Omega-3 fatty acids (also abbreviated as n-3) are a very important group of compounds within the PUFA family (with more than one double bonds between carbon atoms). In a general sense, the term "omega" refers to the position of first double bond when counting from the far end of the molecule, that is in the "3," "6" and "9" positions of the carbon chain. The following table summarizes the main members of the PUFA group of nutrients with their sources.
Traditional Sources of Omega 3 and 6
* Omega 3
- DHA (docosahexaenoic acid) – fatty fish shellfish and algae [Editor’s note: as a food fortifier]
- EPA (eicosapentaenoic) – fatty fish
- ALA (alpha linolenic acid) – seeds, nuts, vegetable oils
* ARA (arachidonic) – egg yolk, meat and dairy
* LA (linoleic) – oil seeds (soy, flax, canola, cottonseed, etc.); nuts, borage oil; evening primrose
Benefits of n-3 Fatty Acids and the Ratio n-3:n-6
Clinical research has focused upon the nutritional benefits of the n-3 family for the cardiovascular and nervous systems. EPA and DHA are precursors of eicosanoids, which are effective in reducing inflammation and thrombosis. The n-6 PUFA family are the precursors to eicosanoids which, when produced in excess, may result in opposite effects -- that is inflammation and enhanced blood clotting. Thus there have been many recommendations made to balance dietary intakes of n-3 and n-6. Omega 6 fatty acid consumption is not undesirable in that they have their own nutritional benefits -- as essential fatty acids, they are critical for infant growth and development, and are staples ingredients. In "Western" style diets, an increased consumption of vegetable oils and food products rich in n-6 fatty acids has created an imbalance in the dietary ratio, which health organizations recommend should be in the range of 1:4 to 1:10 (n-3:n-6) but may be as high as 1:20 in the traditional Latin American diet, for example.
As noted, the essential fatty acids of both the n-3 and n-6 are necessary in fetal and infant brain development. Maternal diets that contain DHA in food or supplement form provide significant benefits to the proper development of the neuronal network of the newborn. This protective effect on nerve tissue is not unique to childhood, as recent research suggests reductions in the development of neurodegenerative diseases such Alzheimers and Parkinsons.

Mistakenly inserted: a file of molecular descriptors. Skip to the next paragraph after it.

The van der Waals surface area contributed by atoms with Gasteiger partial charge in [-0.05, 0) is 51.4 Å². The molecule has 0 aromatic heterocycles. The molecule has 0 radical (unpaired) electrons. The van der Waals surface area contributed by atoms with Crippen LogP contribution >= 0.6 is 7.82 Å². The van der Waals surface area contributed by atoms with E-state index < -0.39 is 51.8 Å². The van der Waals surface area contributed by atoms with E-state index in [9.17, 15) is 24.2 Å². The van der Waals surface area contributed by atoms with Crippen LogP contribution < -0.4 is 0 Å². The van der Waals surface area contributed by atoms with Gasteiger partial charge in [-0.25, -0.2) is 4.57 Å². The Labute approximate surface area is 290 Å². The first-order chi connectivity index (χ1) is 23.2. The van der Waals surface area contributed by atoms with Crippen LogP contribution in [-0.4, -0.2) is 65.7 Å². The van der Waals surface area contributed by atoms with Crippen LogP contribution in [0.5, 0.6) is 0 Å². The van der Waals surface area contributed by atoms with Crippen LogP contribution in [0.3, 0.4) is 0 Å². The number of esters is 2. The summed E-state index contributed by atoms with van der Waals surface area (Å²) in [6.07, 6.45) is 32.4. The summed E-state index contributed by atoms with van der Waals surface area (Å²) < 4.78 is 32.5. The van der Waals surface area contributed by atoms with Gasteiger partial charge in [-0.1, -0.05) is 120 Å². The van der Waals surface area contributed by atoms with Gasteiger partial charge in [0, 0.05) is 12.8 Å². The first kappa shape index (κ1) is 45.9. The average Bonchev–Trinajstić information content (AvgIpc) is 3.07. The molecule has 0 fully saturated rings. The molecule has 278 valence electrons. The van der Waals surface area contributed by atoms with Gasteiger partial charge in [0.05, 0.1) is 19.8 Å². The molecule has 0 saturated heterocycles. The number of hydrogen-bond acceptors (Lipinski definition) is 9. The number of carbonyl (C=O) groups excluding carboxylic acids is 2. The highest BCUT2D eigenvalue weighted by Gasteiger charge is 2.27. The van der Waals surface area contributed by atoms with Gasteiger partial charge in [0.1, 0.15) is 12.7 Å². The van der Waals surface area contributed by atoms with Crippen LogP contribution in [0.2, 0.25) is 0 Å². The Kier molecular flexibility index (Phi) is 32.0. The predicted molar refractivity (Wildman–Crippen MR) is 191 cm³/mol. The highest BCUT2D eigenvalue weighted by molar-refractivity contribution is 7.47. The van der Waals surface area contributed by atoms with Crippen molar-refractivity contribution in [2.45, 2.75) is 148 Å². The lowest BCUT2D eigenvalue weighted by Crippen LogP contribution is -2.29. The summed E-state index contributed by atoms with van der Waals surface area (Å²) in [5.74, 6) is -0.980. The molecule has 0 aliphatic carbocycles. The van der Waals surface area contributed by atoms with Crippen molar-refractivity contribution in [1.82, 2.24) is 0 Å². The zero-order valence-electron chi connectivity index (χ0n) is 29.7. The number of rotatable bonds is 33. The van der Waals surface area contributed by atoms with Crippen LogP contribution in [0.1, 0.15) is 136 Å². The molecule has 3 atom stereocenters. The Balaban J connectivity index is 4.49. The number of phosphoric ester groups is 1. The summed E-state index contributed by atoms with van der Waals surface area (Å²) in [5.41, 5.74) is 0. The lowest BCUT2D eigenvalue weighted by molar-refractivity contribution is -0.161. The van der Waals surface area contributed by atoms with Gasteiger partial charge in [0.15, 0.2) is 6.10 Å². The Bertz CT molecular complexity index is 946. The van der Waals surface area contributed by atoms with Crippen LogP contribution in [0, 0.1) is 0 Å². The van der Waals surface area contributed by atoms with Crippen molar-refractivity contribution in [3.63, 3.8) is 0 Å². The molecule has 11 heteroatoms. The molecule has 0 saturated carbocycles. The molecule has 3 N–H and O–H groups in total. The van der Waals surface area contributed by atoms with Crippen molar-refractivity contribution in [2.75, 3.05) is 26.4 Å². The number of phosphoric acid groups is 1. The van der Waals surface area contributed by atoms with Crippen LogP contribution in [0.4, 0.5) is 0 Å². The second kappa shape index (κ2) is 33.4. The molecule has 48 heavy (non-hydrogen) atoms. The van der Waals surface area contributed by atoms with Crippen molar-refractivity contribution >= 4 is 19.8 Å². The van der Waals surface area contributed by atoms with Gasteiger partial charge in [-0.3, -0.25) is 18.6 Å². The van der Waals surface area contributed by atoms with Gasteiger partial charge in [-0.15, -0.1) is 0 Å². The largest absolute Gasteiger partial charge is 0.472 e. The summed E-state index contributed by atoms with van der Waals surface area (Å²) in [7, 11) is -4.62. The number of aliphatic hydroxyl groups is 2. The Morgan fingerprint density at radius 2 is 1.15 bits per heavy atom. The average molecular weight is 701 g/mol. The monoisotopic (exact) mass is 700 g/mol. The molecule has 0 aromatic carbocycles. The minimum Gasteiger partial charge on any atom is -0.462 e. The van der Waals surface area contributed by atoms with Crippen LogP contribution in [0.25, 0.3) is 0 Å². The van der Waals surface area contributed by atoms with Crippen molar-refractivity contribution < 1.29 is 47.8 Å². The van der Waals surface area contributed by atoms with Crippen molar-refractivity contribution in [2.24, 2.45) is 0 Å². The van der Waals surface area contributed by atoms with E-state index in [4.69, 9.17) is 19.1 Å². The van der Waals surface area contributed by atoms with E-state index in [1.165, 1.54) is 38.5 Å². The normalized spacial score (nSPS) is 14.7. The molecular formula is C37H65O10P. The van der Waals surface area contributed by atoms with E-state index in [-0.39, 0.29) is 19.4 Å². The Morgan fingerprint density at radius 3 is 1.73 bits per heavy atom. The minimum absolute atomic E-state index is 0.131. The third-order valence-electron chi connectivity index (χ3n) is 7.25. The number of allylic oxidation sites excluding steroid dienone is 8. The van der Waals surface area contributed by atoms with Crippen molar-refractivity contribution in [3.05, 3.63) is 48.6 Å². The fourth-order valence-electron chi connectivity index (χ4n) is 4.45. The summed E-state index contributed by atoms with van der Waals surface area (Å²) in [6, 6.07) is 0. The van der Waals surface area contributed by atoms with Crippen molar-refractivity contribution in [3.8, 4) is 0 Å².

[Editors Note: In the U.S., the Institute of Medicine has set an Adequate Intake (AI) for ALA, based on the median daily intake of healthy Americans who are not likely to be deficient in this nutrient (Institute of Medicine, 2002). The AI is 1.6g ALA per day for men and 1.1g ALA per day for women. Up to 10% of the Adequate Intake for ALA can be provided by EPA and DHA.]
The American Heart Association has recommended two fatty fish servings per week for people who are healthy individuals without cardiovascular disease. The DHA plus EPA (combined) equivalency of such fish consumption is approximately 250-300mg/day. Several health authorities have suggested a daily intake of 650 mg of DHA plus EPA for normal healthy individuals. Current DHA plus EPA (combined) daily intakes range from 130-150mg/day in typical western style diets.]
Traditionally, the consumption of omega-3 in the marketplace has been in the form of soft capsules. Recently, the food industry has been experiencing a dynamic that allows the launching of new forms of this essential nutrient intake. The market is indeed growing and increasingly there are new opportunities to deliver to the consumer a healthy alternatives. Omega-3s are available in options that include not only capsules, but also yogurt, a loaf of bread or a slice of ham; the options appear limitless.
The basis of this article was first published in Industria Alimenticia, Prepared Foods’ sister publication
From the January 10, 2011, Prepared Foods E-dition